Money & Career

5 ways to save money and eat healthy

©iStockphoto.com/kupicoo Image by: ©iStockphoto.com/kupicoo Author: Canadian Living

Money & Career

5 ways to save money and eat healthy

There's a pervasive myth that eating healthy is expensive, especially if you're counting calories. You know you should add more fruits, vegetables and healthy grains to your diet, but the cost can add up -- especially if these foods go bad and have to be thrown out before you can finish it all up.

Yet small packages of food tend to cost more and those prepackaged meals really add up in the budget department. Is there a way to save money, eat healthy and still lose weight?

Of course there is, says Toronto-based dietitian Cassandra Reid. "The cheap-food industry has made healthy food look expensive," she observes, "and yes, it is more expensive to eat well than to eat poor or junk food. But that is not to say you should cut back on good food."

In fact, with a little care, you can not only save calories, but actually eat better, while cutting down your overall food bills.

1. Plan meals in advance
Reid says one of the best things you can do now -- to trim both your waste and your waist -- is to get into the habit of planning the week's meals in advance each weekend, and heading to the grocery store with a list. "Get a calendar and put it on your fridge, and in the space for each day, write down whatever you're planning to serve through the week."

2. Cook meals from scratch
Cooking your own meals from scratch is the best way to control portion size (a key part of successful dieting), avoid such diet (and health) busters as excess fat and sodium, and to use the food you buy more efficiently. It's also a great way to take a bird's eye view of your diet planning. For example, say you make a roast chicken on Sunday -- you can have the leftovers for lunch on Monday, and use the bones for a low-calorie, veggie-rich soup on Tuesday.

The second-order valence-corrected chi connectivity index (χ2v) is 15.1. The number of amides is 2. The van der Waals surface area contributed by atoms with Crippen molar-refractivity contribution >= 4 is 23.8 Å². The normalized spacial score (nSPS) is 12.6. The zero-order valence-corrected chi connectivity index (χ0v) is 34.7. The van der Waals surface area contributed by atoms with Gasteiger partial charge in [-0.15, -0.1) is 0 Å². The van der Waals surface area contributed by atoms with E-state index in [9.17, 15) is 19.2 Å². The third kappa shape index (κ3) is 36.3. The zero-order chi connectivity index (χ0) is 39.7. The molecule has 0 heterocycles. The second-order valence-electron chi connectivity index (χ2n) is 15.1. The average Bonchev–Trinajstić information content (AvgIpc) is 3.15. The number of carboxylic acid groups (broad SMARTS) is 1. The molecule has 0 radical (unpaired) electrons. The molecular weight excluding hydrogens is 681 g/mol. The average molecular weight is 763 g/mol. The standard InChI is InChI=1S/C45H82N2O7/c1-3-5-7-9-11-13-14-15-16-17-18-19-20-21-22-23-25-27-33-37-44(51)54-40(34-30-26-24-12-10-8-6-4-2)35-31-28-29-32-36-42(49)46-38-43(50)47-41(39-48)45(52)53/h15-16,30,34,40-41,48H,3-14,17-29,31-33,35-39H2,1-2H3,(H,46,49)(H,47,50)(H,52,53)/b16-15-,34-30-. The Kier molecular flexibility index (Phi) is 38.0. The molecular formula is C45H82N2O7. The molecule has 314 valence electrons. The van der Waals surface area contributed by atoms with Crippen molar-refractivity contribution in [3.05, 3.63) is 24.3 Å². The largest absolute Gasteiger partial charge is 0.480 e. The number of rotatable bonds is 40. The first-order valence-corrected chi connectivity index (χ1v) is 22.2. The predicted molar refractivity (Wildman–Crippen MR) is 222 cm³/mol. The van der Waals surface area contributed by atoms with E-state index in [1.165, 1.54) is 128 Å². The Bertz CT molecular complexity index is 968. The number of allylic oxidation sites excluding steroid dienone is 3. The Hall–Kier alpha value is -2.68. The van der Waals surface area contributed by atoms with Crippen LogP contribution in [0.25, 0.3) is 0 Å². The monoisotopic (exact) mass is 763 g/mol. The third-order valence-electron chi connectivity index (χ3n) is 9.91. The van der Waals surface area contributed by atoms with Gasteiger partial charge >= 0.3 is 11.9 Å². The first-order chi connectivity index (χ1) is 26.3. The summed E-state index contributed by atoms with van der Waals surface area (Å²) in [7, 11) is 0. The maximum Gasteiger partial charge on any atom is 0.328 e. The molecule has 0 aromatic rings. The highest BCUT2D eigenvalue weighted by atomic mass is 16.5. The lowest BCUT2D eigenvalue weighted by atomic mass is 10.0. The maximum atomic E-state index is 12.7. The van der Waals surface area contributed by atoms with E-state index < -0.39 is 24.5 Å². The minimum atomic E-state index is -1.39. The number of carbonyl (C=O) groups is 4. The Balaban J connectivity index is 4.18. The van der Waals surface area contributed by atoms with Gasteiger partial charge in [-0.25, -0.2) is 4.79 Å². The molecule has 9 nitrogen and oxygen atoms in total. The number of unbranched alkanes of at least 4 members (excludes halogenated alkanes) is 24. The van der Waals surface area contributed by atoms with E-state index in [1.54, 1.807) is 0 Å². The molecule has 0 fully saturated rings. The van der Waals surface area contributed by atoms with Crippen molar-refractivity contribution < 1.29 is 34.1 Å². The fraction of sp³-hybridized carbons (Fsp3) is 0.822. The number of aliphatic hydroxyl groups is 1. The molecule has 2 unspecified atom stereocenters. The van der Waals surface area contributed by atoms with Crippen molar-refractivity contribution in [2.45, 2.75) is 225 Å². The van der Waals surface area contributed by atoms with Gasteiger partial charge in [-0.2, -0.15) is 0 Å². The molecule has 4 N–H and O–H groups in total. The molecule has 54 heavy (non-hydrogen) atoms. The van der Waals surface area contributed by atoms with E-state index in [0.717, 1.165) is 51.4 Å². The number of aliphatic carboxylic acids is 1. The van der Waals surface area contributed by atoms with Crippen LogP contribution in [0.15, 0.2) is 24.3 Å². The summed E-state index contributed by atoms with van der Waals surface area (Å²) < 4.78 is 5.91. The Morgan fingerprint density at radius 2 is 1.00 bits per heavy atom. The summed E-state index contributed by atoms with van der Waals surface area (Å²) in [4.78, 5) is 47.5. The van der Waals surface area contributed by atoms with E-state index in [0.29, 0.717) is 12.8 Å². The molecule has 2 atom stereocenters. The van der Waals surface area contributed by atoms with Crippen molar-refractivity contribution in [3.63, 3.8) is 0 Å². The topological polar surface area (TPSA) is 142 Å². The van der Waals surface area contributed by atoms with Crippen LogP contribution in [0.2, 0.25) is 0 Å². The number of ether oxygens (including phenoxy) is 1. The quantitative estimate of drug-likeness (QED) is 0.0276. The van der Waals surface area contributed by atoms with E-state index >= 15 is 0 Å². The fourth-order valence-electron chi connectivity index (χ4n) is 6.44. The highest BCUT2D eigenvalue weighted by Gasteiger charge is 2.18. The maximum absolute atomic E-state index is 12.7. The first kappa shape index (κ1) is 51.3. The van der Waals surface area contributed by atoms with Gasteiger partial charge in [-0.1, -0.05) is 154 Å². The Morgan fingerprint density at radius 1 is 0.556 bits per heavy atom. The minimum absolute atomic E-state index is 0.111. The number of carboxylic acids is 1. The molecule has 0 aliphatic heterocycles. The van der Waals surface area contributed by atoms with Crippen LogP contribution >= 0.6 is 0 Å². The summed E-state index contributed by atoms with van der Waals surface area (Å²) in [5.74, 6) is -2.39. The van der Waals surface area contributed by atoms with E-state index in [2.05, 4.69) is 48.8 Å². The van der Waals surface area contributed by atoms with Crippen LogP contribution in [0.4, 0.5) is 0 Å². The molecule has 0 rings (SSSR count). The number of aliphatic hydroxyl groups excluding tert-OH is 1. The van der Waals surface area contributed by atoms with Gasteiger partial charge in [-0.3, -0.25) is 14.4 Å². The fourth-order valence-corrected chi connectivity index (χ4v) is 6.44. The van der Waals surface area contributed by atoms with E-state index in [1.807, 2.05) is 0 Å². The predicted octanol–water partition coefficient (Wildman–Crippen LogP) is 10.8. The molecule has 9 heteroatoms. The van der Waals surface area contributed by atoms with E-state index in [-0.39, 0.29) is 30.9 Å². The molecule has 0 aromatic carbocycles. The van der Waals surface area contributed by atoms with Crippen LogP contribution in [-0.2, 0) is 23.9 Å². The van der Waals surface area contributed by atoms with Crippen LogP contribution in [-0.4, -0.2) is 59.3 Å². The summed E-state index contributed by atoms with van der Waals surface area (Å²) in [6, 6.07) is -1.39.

Or, you can cook a big pot of rice, serve it as a side dish on Thursday and have fried rice on Friday. (Day-old rice tastes better in fried rice, anyway.) The same applies to calorie counting; you can have ice cream, guilt-free, at your friend's birthday party, if you plan to cut back on desserts for the next day or two.

Once you get into the habit, Reid explains, knowing what you're going to have each day solves a number of problems. The most pressing is the dreaded Refrigerator Burnout: that's when, after an exhausting day at work, you head to the fridge, find nothing inspiring, then simply give up and order a pizza or head to the take-out counter.
3. Buy in bulk
"Buying in bulk is another great way to save money and make sure you have enough on hand," says Reid. Rewrap bulk chicken breasts individually and freeze, then thaw as needed. Bulk frozen fruits and vegetables are another bargain that you can use as you need.

4. Pack your lunch
Brown bagging your lunch is a worthwhile habit, whether you're dieting, short on cash, or just wanting to get more control over your eating habits. If you're rushed in the morning, get in the habit of making your lunch the night before.

5. Limit alcoholic drinks
One big budget and diet buster is alcoholic drinks. Even a bottle of light beer packs 100 calories or more, and mixed drinks, especially those that have pop or other sugary mixers, carry a lot more.

If you head to the bar, order club soda, for both your waist's and your wallet's sake.

Ultimately though, cautions Reid, if you're tight on money, food is not the smartest place to economize. "Maybe you don't need those new shoes, or there's somewhere else you can budget. But by taking an hour or so to plan on the weekend, it will make the next seven days of eating -- whether you're on a diet or not -- exponentially easier, and much more efficient, in both cost and time."

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Money & Career

5 ways to save money and eat healthy

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